Brief #5 – Teaching Children to do Nice Things for Others
Teaching children to do nice things for others
A social awareness skill
Stephen N. Elliott, PhD
Teaching children to do nice things for others who may be having trouble or experiencing a problem is a fundamental aspect of empathy and a key social awareness skill (CASEL, 2012). This skill is highly valued by parents and teachers and can be directly taught and supported in every classroom (Elliott & Gresham, 2008). This intervention brief describes how to teach an entire classroom of students this skill using the intervention resources of the SSIS™ SEL Edition Classwide Intervention Program (CIP; Elliott & Gresham, 2017).
Overview of the SSIS SEL Edition CIP
The SSIS SEL Edition CIP is used by educators to develop and improve 23 social−emotional skills for children ages 4 to 14. Specifically, this intervention program provides interventionists with a SAFER—Sequenced, Active, Focused, Explicit, Responsive—way to teach children social−emotional skills that represent five core competencies: self-awareness, self-management, social awareness, relationship skills, and responsible decision making. These social−emotional learning (SEL) competency domains are based on the Collaborative for Academic, Social, and Emotional Learning (CASEL, 2012) framework and are popular in many SEL programs across the country.
The social awareness skill domain, as assessed by the SSIS SEL Edition Screening/Progress Monitoring Scales (Elliott & Gresham, 2017) and taught in the SSIS SEL Edition CIP, focuses on a family of three skills: Do Nice Things for Others, Stand Up for Others, and Make Others Feel Better. To successfully employ these skills, students need to recognize feeling of others, assess a social situation to determine what is happening, and respond by providing another person attention and a supporting action such as calming words, help to reduce the pain of a physical or emotional injury, time with them, and sometimes a pat on the back or comforting hug.
The SSIS SEL Edition CIP uses a six-phase intervention process to teach social−emotional skills: Tell, Show, Do, Practice, Monitor Progress, and Generalize. DiPerna and colleagues (2015, 2016, 2017), in a randomized control trial in six elementary schools funded by the U.S. Department of Education, provided strong evidence to support the SSIS SEL Edition CIP’s six-phase program. Specifically, they reported students (1) learned social−emotional skills and performed these desired behaviors more frequently, (2) concurrently reduced the frequency of many common externalizing problem behaviors, and (3) increased academic engagement and achievement test scores. This research documenting the triple positive impact of the SSIS SEL Edition CIP resulted in CASEL designating it “a SELect program for elementary students” (https://casel.org/guideprogramssocial-skills/).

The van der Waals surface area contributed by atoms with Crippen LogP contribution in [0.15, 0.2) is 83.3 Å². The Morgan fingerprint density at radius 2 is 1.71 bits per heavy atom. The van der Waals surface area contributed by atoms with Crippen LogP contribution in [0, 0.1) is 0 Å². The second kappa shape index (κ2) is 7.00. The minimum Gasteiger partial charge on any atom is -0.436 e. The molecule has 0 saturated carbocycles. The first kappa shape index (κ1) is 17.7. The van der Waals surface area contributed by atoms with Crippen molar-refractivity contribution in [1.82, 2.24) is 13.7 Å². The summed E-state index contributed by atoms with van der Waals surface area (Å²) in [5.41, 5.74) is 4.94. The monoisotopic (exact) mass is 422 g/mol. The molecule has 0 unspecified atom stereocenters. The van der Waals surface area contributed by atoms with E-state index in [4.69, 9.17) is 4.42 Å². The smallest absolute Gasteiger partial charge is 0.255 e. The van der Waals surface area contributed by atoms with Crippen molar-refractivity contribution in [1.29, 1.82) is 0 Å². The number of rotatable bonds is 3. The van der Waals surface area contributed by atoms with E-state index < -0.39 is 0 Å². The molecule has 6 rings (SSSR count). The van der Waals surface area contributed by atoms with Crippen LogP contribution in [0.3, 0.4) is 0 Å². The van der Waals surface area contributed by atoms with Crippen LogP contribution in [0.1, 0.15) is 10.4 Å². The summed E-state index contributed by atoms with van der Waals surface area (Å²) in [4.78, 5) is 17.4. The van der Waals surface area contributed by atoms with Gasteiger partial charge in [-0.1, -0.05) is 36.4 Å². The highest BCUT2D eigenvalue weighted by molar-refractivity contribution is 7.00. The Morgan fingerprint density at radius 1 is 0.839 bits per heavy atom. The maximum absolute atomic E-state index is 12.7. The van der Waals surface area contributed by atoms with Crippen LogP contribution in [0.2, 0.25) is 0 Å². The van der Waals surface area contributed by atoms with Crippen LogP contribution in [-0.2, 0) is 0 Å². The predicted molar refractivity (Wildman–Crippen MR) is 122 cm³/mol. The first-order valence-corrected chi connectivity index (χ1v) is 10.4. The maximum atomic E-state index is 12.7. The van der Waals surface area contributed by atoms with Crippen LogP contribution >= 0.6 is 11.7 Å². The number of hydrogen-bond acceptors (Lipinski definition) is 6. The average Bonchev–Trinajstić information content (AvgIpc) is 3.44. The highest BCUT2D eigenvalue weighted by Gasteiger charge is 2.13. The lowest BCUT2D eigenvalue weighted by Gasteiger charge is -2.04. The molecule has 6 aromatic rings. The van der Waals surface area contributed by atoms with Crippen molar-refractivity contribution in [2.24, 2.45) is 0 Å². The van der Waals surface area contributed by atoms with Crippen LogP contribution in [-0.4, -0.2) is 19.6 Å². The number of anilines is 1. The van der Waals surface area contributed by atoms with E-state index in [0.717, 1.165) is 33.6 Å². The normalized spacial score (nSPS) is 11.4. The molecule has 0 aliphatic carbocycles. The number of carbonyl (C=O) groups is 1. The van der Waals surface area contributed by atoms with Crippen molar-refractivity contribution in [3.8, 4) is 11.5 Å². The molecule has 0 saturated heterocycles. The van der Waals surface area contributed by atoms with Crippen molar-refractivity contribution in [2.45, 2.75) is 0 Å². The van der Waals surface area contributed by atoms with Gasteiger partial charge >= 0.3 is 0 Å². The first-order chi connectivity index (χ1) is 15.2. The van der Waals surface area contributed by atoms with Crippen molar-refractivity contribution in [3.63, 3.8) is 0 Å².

Teaching a social awareness skill: Do nice things for others
In the SSIS SEL Edition CIP, doing nice things for others is defined as showing we understand another person’s situation and want to help them feel better. The steps for this skill are outlined in the Unit 10: Do Nice Things for Others Skill Steps Cue Card and are described as follows:
• Step 1: Think about what the problem is and how you can be helpful.
• Step 2: Feel by considering how the person feels and would could improve that feeling.
• Step 3: Talk with them to determine if you can be helpful.
• Step 4: Do something that will be helpful and smile to show them positive attention.
Using the six-step SSIS SEL Edition CIP instructional process, the key actions and activities for both the teacher and a classroom of students are listed in the table below.
By following this instructional process, most teachers can teach a skill lesson in 25 to 30 minutes and provide a SAFER intervention program that students enjoy and learn from. At the center of this process is a series of role-play situations (illustrated in the accompanying box) that students practice and then receive feedback on each Skill Step in a supportive classroom environment. With the additions of other SSIS SEL Edition CIP resource materials—PowerPoint™ lesson presentations, video clips, Emotions Cue Cards, Student Engagement Records—all students will be engaged and the intervention is simplified for teachers!
Collaborative for Academic, Social, and Emotional Learning. (2012). Effective social and emotional learning programs. Retrieved from https://casel.org/wp-content/uploads/2016/01/2013-casel-guide-1.pdf
DiPerna, J. C., Lei, P., Bellinger, J., & Cheng, W. (2015). Efficacy of the Social Skills Improvement System Classwide Intervention Program (SSIS-CIP) primary version. School Psychology Quarterly, 30(1), 123–141. doi:10.1037/spq0000079
DiPerna, J. C., Lei, P., Bellinger, J., & Cheng, W. (2016). Effects of a universal positive classroom behavior program on student
learning. Psychology in the Schools, 53(2), 189–203. doi:10.1002/pits.21891
DiPerna, J. C., Lei, P., Cheng, W., Hart, S. C., & Bellinger, J. (2017). A cluster randomized trial of the Social Skills Improvement System-Classwide Intervention Program (SSIS-CIP) in first grade. Journal of Educational Psychology, 110(1), 1–16. doi:10.1037/edu0000191
Elliott, S. N., & Gresham, F. M. (2007). Social Skills Improvement System Classwide Intervention Program teacher’s guide. Bloomington, MN: NCS Pearson.
Elliott, S. N., & Gresham, F.M. (2017). SSIS SEL Edition Classwide Intervention Program manual. Bloomington, MN: NCS Pearson.
Stephen N. Elliott, PhD, is the Mickelson Foundation Professor at Arizona State University and the co-author of the SSIS SEL Edition Assessments and Classwide Intervention Program.
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